The Passos Coelho government will have its programme discussed in parliament this Monday and Tuesday (November 10th and 11th). Barring a last minute coup de théâtre, such as the rejection of the deal with the PS by the Communist Party’s Central Committee or a rebellion by Socialist backbenchers (both highly unlikely scenarios), this government is set to fail its investiture by parliament. This will trigger the automatic resignation of the government (article 195, no. 1(d) of the Constitution: “The Government shall resign upon rejection of the Government’s Programme”). The process of government formation will then be restarted.
The uncertainty associated to this forthcoming ‘second stab’ at government formation again highlights the president’s discretion over appointing a prime minister. Rumours have emerged in the press that President Cavaco Silva may opt not to appoint the leader of the Socialist Party as prime minister, preferring instead to have a caretaker government until fresh elections can be called (parliament can be dissolved in approximately six months, as the constitution precludes dissolutions in the initial six months after a legislative election – article 172[i]).
The veracity of these rumours is at best uncertain: Cavaco Silva has always been a very guarded politician, and his circumspection is unlikely to have faded in this final (and quite likely most significant) act of his political career. Moreover, judging from the debate this prospect has generated, such an option would not be very popular on the right either. However, the fact that the possibility of President Cavaco Silva not appointing the leader of the PS as prime minister exists (and is being discussed) is in itself a reflection of the degree of presidential discretion over prime ministerial appointment in Portugal.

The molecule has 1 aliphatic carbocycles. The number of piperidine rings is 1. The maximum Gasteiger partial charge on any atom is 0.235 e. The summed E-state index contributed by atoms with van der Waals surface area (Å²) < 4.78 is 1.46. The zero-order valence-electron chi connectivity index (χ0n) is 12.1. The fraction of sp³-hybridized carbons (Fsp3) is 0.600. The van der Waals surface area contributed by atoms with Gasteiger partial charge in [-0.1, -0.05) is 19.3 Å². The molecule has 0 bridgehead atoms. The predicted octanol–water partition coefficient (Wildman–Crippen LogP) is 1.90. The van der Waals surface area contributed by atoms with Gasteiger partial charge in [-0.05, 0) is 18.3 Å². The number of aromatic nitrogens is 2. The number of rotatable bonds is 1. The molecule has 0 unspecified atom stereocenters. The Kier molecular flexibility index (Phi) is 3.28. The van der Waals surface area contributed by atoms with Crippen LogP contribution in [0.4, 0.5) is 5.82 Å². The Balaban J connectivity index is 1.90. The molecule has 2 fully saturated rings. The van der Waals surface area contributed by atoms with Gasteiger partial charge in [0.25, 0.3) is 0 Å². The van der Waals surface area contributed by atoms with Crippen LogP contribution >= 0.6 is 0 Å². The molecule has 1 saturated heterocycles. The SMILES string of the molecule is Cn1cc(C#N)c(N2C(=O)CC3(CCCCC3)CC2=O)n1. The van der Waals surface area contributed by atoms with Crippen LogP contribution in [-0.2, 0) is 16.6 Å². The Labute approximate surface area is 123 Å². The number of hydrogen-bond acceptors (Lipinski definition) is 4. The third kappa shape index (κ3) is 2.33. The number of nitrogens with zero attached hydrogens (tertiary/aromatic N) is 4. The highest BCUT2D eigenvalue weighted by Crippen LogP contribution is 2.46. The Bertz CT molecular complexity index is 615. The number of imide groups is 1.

[i] There has been much talk in Portugal that the current political impasse is facilitated by the fact that President Cavaco Silva is in the final six months of his term of office (which ends in March 2016), when a president is precluded from dissolving parliament (also in article 172). However, even if the President were not in his final six months, fresh elections would still only take place in April/May 2016, because of dissolution is barred in the first six months after a parliamentary election.
Carlos Jalali (D.Phil., University of Oxford, UK) is Assistant Professor at the University of Aveiro, Portugal, and is currently a visiting scholar at Brown University, US. His research is on Portuguese political institutions, parties and electoral behaviour, published in Party Politics, South European Society and Politics and Journal of Political Marketing, among others.